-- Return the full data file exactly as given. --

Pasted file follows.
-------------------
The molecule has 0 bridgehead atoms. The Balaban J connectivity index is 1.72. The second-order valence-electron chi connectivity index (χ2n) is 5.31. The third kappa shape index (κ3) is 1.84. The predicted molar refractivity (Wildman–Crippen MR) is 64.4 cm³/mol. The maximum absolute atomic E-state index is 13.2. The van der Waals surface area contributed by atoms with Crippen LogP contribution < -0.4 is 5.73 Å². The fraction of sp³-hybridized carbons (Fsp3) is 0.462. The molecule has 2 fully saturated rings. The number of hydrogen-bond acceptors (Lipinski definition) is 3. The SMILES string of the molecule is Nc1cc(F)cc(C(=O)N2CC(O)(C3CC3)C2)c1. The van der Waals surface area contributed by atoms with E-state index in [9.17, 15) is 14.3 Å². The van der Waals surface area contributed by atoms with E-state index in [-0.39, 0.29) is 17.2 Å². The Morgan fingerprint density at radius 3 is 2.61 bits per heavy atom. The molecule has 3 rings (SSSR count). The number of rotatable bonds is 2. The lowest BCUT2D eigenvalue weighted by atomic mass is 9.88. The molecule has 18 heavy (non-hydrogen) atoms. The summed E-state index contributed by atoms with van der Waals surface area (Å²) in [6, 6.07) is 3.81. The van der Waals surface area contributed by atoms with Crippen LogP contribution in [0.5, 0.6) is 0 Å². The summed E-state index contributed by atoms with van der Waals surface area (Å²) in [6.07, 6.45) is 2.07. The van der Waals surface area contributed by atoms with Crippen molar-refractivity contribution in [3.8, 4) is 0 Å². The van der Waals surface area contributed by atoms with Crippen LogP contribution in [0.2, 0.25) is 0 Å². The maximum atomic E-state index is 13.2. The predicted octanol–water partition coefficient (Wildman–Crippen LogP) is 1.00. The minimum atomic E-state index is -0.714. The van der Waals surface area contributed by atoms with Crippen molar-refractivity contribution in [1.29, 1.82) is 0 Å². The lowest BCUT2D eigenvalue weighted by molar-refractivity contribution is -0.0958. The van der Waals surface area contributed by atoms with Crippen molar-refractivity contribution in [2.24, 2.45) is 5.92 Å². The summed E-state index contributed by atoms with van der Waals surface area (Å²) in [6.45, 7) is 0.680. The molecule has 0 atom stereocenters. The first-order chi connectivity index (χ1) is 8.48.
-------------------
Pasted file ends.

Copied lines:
The molecule has 0 bridgehead atoms. The Balaban J connectivity index is 1.72. The second-order valence-electron chi connectivity index (χ2n) is 5.31. The third kappa shape index (κ3) is 1.84. The predicted molar refractivity (Wildman–Crippen MR) is 64.4 cm³/mol. The maximum absolute atomic E-state index is 13.2. The van der Waals surface area contributed by atoms with Crippen LogP contribution < -0.4 is 5.73 Å². The fraction of sp³-hybridized carbons (Fsp3) is 0.462. The molecule has 2 fully saturated rings. The number of hydrogen-bond acceptors (Lipinski definition) is 3. The SMILES string of the molecule is Nc1cc(F)cc(C(=O)N2CC(O)(C3CC3)C2)c1. The van der Waals surface area contributed by atoms with E-state index in [9.17, 15) is 14.3 Å². The van der Waals surface area contributed by atoms with E-state index in [-0.39, 0.29) is 17.2 Å². The Morgan fingerprint density at radius 3 is 2.61 bits per heavy atom. The molecule has 3 rings (SSSR count). The number of rotatable bonds is 2. The lowest BCUT2D eigenvalue weighted by atomic mass is 9.88. The molecule has 18 heavy (non-hydrogen) atoms. The summed E-state index contributed by atoms with van der Waals surface area (Å²) in [6, 6.07) is 3.81. The van der Waals surface area contributed by atoms with Crippen LogP contribution in [0.5, 0.6) is 0 Å². The summed E-state index contributed by atoms with van der Waals surface area (Å²) in [6.07, 6.45) is 2.07. The van der Waals surface area contributed by atoms with Crippen molar-refractivity contribution in [3.8, 4) is 0 Å². The van der Waals surface area contributed by atoms with Crippen LogP contribution in [0.2, 0.25) is 0 Å². The maximum atomic E-state index is 13.2. The predicted octanol–water partition coefficient (Wildman–Crippen LogP) is 1.00. The minimum atomic E-state index is -0.714. The van der Waals surface area contributed by atoms with Crippen molar-refractivity contribution in [1.29, 1.82) is 0 Å². The lowest BCUT2D eigenvalue weighted by molar-refractivity contribution is -0.0958. The van der Waals surface area contributed by atoms with Crippen molar-refractivity contribution in [2.24, 2.45) is 5.92 Å². The summed E-state index contributed by atoms with van der Waals surface area (Å²) in [6.45, 7) is 0.680. The molecule has 0 atom stereocenters. The first-order chi connectivity index (χ1) is 8.48.